Below is a summary of transducers and sensors we have looked at in this section along with a list of the main characteristics associated with Transducers, Sensors and Actuators.
Input Devices or Sensors
Sensors are “Input” devices which convert one type of energy or quantity into an electrical analogue signal.
The most common forms of sensors are those that detect Position, Temperature, Light, Pressure and Velocity.
The simplest of all input devices is the switch or push button.
Some sensors called “Self-generating” sensors generate output voltages or currents relative to the quantity being measured, such as thermocouples and photo-voltaic solar cells and their output bandwidth equals that of the quantity being measured.
Some sensors called “Modulating” sensors change their physical properties, such as inductance or resistance relative to the quantity being measured such as inductive sensors, LDR’s and potentiometers and need to be biased to provide an output voltage or current.
Not all sensors produce a straight linear output and linearisation circuitry may be required.
Signal conditioning may also be required to provide compatibility between the sensors low output signal and the detection or amplification circuitry.
Some form of amplification is generally required in order to produce a suitable electrical signal which is capable of being measured.
Instrumentation type Operational Amplifiers are ideal for signal processing and conditioning of a sensors output signal.
Output Devices or Actuators
“Output” devices are commonly called Actuators and the simplest of all actuators is the lamp.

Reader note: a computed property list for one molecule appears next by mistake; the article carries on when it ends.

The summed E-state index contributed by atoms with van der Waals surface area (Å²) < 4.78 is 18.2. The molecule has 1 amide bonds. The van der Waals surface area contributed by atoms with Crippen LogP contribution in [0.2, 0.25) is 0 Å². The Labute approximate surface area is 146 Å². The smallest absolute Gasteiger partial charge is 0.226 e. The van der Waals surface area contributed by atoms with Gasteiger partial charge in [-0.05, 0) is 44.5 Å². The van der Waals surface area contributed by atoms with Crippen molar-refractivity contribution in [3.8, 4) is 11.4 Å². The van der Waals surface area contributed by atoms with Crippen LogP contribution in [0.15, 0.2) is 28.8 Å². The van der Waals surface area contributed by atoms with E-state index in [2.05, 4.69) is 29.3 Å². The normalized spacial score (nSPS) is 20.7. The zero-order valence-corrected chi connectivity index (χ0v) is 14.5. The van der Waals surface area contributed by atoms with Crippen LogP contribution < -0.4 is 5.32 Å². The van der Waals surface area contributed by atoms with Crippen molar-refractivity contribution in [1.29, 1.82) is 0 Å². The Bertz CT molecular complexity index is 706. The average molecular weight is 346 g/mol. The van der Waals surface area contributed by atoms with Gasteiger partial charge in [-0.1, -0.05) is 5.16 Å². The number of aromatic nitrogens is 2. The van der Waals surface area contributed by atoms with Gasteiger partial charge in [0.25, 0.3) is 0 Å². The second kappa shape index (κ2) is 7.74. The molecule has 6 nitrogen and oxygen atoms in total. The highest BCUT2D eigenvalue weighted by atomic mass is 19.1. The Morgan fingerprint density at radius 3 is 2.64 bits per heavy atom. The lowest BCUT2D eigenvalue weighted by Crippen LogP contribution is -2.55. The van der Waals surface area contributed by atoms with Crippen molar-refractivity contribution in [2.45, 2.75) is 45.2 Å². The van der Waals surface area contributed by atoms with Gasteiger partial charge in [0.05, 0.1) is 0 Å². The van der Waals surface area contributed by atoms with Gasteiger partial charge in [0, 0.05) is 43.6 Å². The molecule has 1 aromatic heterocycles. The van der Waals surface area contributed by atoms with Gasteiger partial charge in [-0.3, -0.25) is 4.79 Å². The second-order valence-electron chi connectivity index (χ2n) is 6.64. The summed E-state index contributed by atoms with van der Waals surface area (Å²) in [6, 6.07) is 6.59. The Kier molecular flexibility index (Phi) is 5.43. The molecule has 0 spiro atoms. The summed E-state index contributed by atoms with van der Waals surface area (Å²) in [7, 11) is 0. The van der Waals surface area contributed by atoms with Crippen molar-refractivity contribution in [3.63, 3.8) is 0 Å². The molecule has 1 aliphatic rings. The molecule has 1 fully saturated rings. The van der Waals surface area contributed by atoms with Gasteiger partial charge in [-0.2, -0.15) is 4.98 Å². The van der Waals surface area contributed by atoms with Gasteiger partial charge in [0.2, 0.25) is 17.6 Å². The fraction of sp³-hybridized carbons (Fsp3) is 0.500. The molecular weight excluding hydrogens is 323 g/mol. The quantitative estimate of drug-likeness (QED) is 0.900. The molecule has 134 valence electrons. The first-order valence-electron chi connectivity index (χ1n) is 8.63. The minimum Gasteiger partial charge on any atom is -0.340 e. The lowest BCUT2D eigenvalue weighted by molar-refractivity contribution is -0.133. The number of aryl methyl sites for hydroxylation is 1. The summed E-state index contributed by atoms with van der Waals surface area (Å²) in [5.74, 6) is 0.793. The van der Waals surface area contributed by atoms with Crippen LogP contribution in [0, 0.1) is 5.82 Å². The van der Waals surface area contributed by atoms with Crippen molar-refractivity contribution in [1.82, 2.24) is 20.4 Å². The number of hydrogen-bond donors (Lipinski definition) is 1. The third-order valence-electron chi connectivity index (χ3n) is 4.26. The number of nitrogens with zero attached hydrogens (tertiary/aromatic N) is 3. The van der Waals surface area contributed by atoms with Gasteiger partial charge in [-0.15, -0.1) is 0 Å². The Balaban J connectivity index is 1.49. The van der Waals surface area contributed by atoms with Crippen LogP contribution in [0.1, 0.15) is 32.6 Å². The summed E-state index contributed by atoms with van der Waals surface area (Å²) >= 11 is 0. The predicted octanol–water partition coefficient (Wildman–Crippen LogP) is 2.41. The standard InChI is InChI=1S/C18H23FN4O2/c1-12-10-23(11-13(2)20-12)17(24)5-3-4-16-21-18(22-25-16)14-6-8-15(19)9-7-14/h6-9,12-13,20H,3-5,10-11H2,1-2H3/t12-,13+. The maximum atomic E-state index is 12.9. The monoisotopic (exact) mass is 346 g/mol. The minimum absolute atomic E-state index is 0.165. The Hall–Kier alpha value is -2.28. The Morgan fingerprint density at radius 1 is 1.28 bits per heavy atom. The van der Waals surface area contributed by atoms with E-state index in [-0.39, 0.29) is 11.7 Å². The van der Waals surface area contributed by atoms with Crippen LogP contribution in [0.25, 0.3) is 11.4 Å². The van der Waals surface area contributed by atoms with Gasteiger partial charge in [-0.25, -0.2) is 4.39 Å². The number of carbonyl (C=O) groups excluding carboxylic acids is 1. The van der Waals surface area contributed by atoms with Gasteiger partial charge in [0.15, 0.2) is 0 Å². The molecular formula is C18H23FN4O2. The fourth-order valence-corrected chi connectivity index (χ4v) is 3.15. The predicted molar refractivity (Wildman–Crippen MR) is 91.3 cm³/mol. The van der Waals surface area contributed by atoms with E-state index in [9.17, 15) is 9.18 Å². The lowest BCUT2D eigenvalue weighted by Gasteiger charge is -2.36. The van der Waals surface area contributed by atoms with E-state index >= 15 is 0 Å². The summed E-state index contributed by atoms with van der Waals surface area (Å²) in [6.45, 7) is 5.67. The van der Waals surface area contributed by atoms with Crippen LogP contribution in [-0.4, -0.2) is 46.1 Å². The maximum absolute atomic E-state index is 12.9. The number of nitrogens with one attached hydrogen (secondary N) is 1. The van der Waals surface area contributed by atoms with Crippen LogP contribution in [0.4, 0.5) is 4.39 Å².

Relays provide good separation of the low voltage electronic control signals and the high power load circuits.
Relays provide separation of DC and AC circuits (i.e. switching an alternating current path via a DC control signal or vice versa).
Solid state relays have fast response, long life, no moving parts with no contact arcing or bounce but require heat sinking.
Solenoids are electromagnetic devices that are used mainly to open or close pneumatic valves, security doors and robot type applications. They are inductive loads so a flywheel diode is required.
Permanent magnet DC motors are cheaper and smaller than equivalent wound motors as they have no field winding.
Transistor switches can be used as simple ON/OFF unipolar controllers and pulse width speed control is obtained by varying the duty cycle of the control signal.
Bi-directional motor control can be achieved by connecting the motor inside a transistor H-bridge.
Stepper motors can be controlled directly using transistor switching techniques.
The speed and position of a stepper motor can be accurately controlled using pulses so can operate in an Open-loop mode.
Microphones are input sound transducers that can detect acoustic waves either in the Infra sound, Audible sound or Ultrasound range generated by a mechanical vibration.
Loudspeakers, buzzers, horns and sounders are output devices and are used to produce an output sound, note or alarm.